In an effort to better address the medical needs of the thousands of women veterans returning from Iraq and Afghanistan, the Veterans Affairs Department (VA) started a "mini residency program" to refresh doctors and nurse practitioners, many of whom are more accustomed to treating male veterans, on women's healthcare. Approximately 1,100 health care providers have completed the course, which offers training on pelvic and breast exams, as well as services for women veterans who have been sexually assaulted.
Women veterans are limited in their ability to ability to obtain gender-specific health appointments. According to Patty Hayes, the VA's chief consultant for women's health, only 16 percent of women who are eligible for care at the VA use it.
The VA aims to have a designated women's health provider in each of its medical facilities. Currently the VA has practitioners specifically trained on women's health in approximately 60- 65 percent of its clinics.
Media Resources: Washington Post/ AP 8/8/11; National Partnership for Women and Families 8/8/11
10/31/2014 Federal Judge Exempts Another Catholic University from Birth Control Coverage - A federal judge ruled Tuesday that Ave Maria University, a Catholic university in Florida, does not have to comply with federal rules meant to ensure that covered employees can exercise their right to obtain birth control at no cost.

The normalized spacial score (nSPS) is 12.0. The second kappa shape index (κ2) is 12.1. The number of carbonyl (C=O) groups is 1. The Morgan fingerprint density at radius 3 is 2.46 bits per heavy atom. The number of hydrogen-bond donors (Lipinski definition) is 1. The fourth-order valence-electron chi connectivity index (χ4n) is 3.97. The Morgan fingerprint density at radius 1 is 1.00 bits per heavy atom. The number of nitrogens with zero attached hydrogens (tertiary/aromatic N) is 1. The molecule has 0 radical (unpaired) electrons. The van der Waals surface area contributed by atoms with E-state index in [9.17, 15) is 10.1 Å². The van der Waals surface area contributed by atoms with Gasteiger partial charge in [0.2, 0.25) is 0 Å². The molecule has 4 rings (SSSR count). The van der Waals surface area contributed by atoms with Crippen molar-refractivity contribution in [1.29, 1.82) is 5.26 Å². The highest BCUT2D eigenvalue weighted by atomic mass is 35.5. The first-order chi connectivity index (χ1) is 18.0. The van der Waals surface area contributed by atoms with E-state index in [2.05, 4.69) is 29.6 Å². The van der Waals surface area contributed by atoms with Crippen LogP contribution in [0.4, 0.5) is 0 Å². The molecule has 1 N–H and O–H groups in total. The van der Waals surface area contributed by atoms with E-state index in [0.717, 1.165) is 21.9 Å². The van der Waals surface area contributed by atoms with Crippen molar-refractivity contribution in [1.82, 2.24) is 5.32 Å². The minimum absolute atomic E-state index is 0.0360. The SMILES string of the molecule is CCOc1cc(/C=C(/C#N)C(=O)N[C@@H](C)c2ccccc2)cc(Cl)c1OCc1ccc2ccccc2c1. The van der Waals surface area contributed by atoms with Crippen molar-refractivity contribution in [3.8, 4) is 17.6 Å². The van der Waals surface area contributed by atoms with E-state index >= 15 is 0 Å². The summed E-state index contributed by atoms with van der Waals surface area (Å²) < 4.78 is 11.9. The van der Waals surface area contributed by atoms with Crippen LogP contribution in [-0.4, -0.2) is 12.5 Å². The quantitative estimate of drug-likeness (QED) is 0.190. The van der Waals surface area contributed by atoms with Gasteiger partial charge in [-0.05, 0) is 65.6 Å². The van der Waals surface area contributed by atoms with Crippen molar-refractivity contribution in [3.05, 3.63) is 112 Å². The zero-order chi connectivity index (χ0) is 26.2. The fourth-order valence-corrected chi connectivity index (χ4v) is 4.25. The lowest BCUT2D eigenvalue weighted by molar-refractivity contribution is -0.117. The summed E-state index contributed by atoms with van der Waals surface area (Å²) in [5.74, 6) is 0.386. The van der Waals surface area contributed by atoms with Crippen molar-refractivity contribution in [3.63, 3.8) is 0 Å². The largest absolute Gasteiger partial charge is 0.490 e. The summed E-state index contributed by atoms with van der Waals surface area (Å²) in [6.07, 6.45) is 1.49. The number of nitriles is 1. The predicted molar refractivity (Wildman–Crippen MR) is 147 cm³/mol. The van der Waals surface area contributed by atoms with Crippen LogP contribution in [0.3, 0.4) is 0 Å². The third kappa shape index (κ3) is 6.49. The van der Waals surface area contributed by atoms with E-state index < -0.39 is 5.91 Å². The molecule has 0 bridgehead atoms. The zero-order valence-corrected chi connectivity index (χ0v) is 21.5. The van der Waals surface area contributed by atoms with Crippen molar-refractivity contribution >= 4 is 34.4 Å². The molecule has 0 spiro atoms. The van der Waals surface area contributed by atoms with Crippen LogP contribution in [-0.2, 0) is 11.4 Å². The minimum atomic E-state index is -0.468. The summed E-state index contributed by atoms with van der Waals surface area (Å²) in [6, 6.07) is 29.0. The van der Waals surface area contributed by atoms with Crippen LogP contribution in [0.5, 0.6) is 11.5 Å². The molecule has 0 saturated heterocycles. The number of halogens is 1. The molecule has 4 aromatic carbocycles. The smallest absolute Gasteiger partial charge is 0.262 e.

The Affordable Care Act requires all new health insurance plans to cover all FDA-approved contraceptives - such as the pill, emergency contraceptives, and IUDs - without charging co-pays, deductibles or co-insurance. . . .
10/31/2014 Women of Color in Tennessee Are United in Opposition to Amendment 1 - Just days before the general election in Tennessee, a coalition of community leaders, clergy, and advocates led a press conference encouraging women of color to vote no on Amendment 1, a dangerous and far-reaching measure on the state's ballot.
SisterReach, a grassroots organization focused on "empowering, organizing, and mobilizing women and girls in the community around their reproductive and sexual health to make informed decisions about themselves," organized the press conference "to call attention to the unique concerns Black and poor communities throughout Shelby County and across the state of Tennessee face on a daily basis" and to emphasize how the upcoming election "could further limit [black women's] reproductive, economic, political, and social autonomy."
"We assemble today to impress upon black women and women of color, many of whom are heads of households, to get out and vote," said SisterReacher Founder and CEO Cherisse Scott at the event.
SisterReach has been educating voters about the particularly dangerous impact of Amendment 1 on women of color. . . .
10/30/2014 Medication Abortion Access Threatened by Oklahoma Court Ruling - An Oklahoma state district court judge has refused to block a state law restricting medication abortion, clearing the way for the law to go into affect on November 1.
The Oklahoma Coalition for Reproductive Justice, together with a local abortion clinic in Tulsa, challenged HB 2684 in September, arguing that the law was an unconstitutional restriction on non-surgical abortion in the earliest weeks of pregnancy. . . .